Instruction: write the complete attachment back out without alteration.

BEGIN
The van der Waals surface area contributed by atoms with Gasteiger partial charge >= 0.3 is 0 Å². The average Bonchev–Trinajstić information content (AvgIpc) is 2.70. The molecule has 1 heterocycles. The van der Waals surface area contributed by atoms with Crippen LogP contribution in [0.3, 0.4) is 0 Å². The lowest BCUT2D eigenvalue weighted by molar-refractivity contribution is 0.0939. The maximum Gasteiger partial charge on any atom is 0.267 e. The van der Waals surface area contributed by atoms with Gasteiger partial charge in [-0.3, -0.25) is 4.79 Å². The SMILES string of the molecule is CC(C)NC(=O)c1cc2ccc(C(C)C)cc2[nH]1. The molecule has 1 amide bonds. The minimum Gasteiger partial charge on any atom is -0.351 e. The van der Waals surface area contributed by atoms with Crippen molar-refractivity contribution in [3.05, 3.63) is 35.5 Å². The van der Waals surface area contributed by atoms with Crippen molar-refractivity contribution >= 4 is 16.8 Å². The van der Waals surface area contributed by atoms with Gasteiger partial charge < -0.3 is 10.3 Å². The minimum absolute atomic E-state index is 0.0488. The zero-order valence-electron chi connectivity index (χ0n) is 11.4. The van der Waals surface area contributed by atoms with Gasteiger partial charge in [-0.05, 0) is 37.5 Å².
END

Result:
The van der Waals surface area contributed by atoms with Gasteiger partial charge >= 0.3 is 0 Å². The average Bonchev–Trinajstić information content (AvgIpc) is 2.70. The molecule has 1 heterocycles. The van der Waals surface area contributed by atoms with Crippen LogP contribution in [0.3, 0.4) is 0 Å². The lowest BCUT2D eigenvalue weighted by molar-refractivity contribution is 0.0939. The maximum Gasteiger partial charge on any atom is 0.267 e. The van der Waals surface area contributed by atoms with Gasteiger partial charge in [-0.3, -0.25) is 4.79 Å². The SMILES string of the molecule is CC(C)NC(=O)c1cc2ccc(C(C)C)cc2[nH]1. The molecule has 1 amide bonds. The minimum Gasteiger partial charge on any atom is -0.351 e. The van der Waals surface area contributed by atoms with Crippen molar-refractivity contribution in [3.05, 3.63) is 35.5 Å². The van der Waals surface area contributed by atoms with Crippen molar-refractivity contribution >= 4 is 16.8 Å². The van der Waals surface area contributed by atoms with Gasteiger partial charge < -0.3 is 10.3 Å². The minimum absolute atomic E-state index is 0.0488. The zero-order valence-electron chi connectivity index (χ0n) is 11.4. The van der Waals surface area contributed by atoms with Gasteiger partial charge in [-0.05, 0) is 37.5 Å².